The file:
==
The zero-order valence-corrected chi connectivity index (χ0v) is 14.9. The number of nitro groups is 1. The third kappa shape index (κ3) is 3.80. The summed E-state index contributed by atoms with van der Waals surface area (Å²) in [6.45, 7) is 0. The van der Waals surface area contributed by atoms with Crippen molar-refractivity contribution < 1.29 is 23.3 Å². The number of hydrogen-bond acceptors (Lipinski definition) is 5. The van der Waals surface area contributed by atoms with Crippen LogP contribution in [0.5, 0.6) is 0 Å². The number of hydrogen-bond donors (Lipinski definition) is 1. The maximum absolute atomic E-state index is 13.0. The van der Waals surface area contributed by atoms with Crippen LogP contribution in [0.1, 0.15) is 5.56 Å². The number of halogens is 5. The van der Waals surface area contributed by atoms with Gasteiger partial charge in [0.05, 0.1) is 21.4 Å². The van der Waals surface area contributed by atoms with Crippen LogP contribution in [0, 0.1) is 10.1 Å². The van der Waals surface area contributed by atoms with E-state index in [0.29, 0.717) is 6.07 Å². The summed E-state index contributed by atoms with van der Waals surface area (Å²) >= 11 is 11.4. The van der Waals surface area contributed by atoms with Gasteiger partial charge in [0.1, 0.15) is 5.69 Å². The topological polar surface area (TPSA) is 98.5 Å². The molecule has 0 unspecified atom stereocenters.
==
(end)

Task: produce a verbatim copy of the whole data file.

The zero-order valence-corrected chi connectivity index (χ0v) is 14.9. The number of nitro groups is 1. The third kappa shape index (κ3) is 3.80. The summed E-state index contributed by atoms with van der Waals surface area (Å²) in [6.45, 7) is 0. The van der Waals surface area contributed by atoms with Crippen molar-refractivity contribution < 1.29 is 23.3 Å². The number of hydrogen-bond acceptors (Lipinski definition) is 5. The van der Waals surface area contributed by atoms with Crippen LogP contribution in [0.5, 0.6) is 0 Å². The number of hydrogen-bond donors (Lipinski definition) is 1. The maximum absolute atomic E-state index is 13.0. The van der Waals surface area contributed by atoms with Crippen LogP contribution in [0.1, 0.15) is 5.56 Å². The number of halogens is 5. The van der Waals surface area contributed by atoms with Gasteiger partial charge in [0.05, 0.1) is 21.4 Å². The van der Waals surface area contributed by atoms with Crippen LogP contribution in [0, 0.1) is 10.1 Å². The van der Waals surface area contributed by atoms with E-state index in [0.29, 0.717) is 6.07 Å². The summed E-state index contributed by atoms with van der Waals surface area (Å²) >= 11 is 11.4. The van der Waals surface area contributed by atoms with Gasteiger partial charge in [0.1, 0.15) is 5.69 Å². The topological polar surface area (TPSA) is 98.5 Å². The molecule has 0 unspecified atom stereocenters.